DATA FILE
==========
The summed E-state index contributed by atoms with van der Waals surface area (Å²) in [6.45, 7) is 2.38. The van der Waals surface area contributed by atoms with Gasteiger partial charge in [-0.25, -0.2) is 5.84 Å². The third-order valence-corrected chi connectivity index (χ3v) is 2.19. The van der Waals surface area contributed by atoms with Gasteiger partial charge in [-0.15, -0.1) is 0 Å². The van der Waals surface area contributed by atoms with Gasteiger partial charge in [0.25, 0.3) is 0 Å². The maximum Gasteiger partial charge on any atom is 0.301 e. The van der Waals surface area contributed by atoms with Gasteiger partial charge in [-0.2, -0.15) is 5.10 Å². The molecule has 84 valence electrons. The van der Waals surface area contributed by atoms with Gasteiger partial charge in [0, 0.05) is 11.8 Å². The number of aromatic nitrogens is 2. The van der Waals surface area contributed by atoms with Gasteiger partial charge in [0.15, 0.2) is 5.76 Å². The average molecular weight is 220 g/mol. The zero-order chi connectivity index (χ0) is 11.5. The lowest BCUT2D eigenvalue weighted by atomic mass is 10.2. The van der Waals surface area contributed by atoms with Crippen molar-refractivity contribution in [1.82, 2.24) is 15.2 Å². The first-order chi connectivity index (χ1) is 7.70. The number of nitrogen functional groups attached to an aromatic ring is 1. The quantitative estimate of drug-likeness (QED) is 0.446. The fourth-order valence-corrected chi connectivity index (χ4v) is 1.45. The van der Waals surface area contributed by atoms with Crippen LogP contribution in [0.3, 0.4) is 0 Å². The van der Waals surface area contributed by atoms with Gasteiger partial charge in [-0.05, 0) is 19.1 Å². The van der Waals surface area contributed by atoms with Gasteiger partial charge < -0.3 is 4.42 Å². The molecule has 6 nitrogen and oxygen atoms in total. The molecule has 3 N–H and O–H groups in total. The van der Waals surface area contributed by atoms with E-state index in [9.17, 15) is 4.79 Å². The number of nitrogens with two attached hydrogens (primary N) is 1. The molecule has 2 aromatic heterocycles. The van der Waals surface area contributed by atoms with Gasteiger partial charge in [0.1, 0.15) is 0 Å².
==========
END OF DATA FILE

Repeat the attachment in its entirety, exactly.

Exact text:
The summed E-state index contributed by atoms with van der Waals surface area (Å²) in [6.45, 7) is 2.38. The van der Waals surface area contributed by atoms with Gasteiger partial charge in [-0.25, -0.2) is 5.84 Å². The third-order valence-corrected chi connectivity index (χ3v) is 2.19. The van der Waals surface area contributed by atoms with Gasteiger partial charge in [-0.15, -0.1) is 0 Å². The van der Waals surface area contributed by atoms with Gasteiger partial charge in [0.25, 0.3) is 0 Å². The maximum Gasteiger partial charge on any atom is 0.301 e. The van der Waals surface area contributed by atoms with Gasteiger partial charge in [-0.2, -0.15) is 5.10 Å². The molecule has 84 valence electrons. The van der Waals surface area contributed by atoms with Gasteiger partial charge in [0, 0.05) is 11.8 Å². The number of aromatic nitrogens is 2. The van der Waals surface area contributed by atoms with Gasteiger partial charge in [0.15, 0.2) is 5.76 Å². The average molecular weight is 220 g/mol. The zero-order chi connectivity index (χ0) is 11.5. The lowest BCUT2D eigenvalue weighted by atomic mass is 10.2. The van der Waals surface area contributed by atoms with Crippen molar-refractivity contribution in [1.82, 2.24) is 15.2 Å². The first-order chi connectivity index (χ1) is 7.70. The number of nitrogen functional groups attached to an aromatic ring is 1. The quantitative estimate of drug-likeness (QED) is 0.446. The fourth-order valence-corrected chi connectivity index (χ4v) is 1.45. The van der Waals surface area contributed by atoms with Crippen LogP contribution in [0.3, 0.4) is 0 Å². The van der Waals surface area contributed by atoms with Gasteiger partial charge in [-0.05, 0) is 19.1 Å². The van der Waals surface area contributed by atoms with Gasteiger partial charge < -0.3 is 4.42 Å². The molecule has 6 nitrogen and oxygen atoms in total. The molecule has 3 N–H and O–H groups in total. The van der Waals surface area contributed by atoms with E-state index in [9.17, 15) is 4.79 Å². The number of nitrogens with two attached hydrogens (primary N) is 1. The molecule has 2 aromatic heterocycles. The van der Waals surface area contributed by atoms with Gasteiger partial charge in [0.1, 0.15) is 0 Å².